Officials: Incentives wouldn't keep Nokia

Local and state economic-development officials say all of the business incentives at their disposal -- including tax breaks, loans and training programs -- likely wouldn't have been able to save Nokia Corp.'s Melbourne plant and its 400 jobs.

The Swedish cellular phone maker announced Monday that it plans to close its main cellular phone repair facility at NASA Boulevard on Melbourne International Airport property by September 2005, laying off 400 workers in the process. The job cuts will begin in February.

Company officials at Nokia attributed the plant shutdown to the improved quality of its phones, saying there was an overall drop in repair work.

But analysts who cover the mobile-phone industry say quickly advancing cell phone technology made refurbishing phones less cost-effective.

Executives who work for Enterprise Florida, the state's main economic-development arm, say they never got a call from Nokia, asking for help or guidance about what it could do to stay in the state, adding the state is aggressive in retaining and growing its high-tech work force.

Officials at the Economic Development Commission of Florida's Space Coast felt something was up at Nokia in September, and tried crafting a plan showing the benefits of doing business in Brevard County. Their efforts to stop the plant closing were unsuccessful.

Some of the technicians employed at the Nokia plant said they foresaw the closure of the operation, adding that many of the company's American jobs are being moved to plants in other states and to other countries, including Mexico.

Nokia spokeswoman Mary Graves, however, denies that the lost local jobs are being shipped to Mexico, but add that some positions are being "outsourced," possibly to other plants in the United States. She stressed that only a drop in overall phone repair volume is the culprit of the closing.

John Jackson, a wireless analyst at the Yankee Group, a Boston-based research firm, said there is a limited market for refurbished cell phones in the United States and that's probably partly the reason Nokia was closing its Melbourne facility. People are buying newer and fancier phones and aren't as interested in repairing older ones.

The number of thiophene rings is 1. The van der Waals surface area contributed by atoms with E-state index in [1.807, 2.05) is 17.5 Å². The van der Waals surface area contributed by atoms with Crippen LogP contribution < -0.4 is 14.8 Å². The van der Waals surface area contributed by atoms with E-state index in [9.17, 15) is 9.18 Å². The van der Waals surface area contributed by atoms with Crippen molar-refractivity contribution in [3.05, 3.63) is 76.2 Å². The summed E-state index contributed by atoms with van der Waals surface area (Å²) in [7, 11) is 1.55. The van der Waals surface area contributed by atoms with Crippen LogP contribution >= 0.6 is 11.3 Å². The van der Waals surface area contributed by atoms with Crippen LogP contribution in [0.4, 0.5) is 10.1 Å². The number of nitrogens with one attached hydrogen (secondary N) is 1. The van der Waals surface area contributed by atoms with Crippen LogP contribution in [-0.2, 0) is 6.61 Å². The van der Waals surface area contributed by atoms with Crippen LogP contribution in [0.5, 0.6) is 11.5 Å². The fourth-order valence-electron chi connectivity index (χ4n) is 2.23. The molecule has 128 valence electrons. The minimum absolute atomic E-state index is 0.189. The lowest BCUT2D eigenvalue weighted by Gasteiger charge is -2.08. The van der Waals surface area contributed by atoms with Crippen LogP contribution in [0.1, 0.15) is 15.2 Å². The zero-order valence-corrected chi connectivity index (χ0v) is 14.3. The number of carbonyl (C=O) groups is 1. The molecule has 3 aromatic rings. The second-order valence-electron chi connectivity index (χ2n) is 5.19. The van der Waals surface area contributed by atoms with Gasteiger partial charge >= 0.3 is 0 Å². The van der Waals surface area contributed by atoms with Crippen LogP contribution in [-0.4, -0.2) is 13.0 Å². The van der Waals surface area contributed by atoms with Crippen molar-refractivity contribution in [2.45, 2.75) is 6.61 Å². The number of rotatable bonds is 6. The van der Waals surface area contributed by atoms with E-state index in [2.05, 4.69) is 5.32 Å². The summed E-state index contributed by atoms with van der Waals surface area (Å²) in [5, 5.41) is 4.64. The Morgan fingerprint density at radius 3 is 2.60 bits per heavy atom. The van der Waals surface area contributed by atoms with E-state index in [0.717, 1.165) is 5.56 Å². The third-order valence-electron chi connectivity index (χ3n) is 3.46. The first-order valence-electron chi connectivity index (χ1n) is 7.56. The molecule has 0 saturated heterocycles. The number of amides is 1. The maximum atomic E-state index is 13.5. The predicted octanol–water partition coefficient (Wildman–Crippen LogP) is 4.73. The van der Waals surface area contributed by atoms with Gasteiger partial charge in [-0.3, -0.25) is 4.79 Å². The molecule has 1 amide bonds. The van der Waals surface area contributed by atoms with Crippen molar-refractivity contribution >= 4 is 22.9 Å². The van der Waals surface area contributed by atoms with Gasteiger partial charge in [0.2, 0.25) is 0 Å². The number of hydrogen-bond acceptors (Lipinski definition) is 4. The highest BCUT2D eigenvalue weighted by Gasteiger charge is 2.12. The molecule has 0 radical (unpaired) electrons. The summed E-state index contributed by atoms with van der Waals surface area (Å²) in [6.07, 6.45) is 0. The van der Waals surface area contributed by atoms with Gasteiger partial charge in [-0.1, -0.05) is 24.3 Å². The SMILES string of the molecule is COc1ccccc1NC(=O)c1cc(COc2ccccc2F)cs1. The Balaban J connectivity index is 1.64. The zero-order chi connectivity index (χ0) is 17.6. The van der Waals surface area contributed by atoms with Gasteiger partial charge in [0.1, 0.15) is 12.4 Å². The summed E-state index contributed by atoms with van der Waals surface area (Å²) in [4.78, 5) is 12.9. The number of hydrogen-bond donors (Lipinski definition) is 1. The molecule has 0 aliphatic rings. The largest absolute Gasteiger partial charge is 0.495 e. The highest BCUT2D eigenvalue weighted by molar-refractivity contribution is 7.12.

However, refurbished phones still are a big seller in many Latin American countries, Jackson said.

Only a few days before the official announcement, Melbourne-Palm Bay Area Chamber of Commerce President Lee Bohlmann said she had heard rumors there were problems at the plant, but she didn't know the full scope of goings-on until Monday.

"I don't think it was a matter of placement" with the Nokia plant being in Melbourne, as opposed to another city or state, but rather that the phone-maker made a "tactical move in an industry that is changing very quickly," she said.

When Nokia informed Bohlmann Monday it was closing the plant, she said she asked "if there was anything I could do -- any way I could be of assistance. And the answer was 'no.' It was a decision that had already been made. If a company is making an economical change, it's difficult to offer them a carrot or a candy bar, and ask them to stay."

She added that the arsenal of business incentives available to lure new business to Brevard or improve the operations of existing firms, which could take the form of property-tax breaks, loans or training programs to improve productivity wouldn't have made a dent.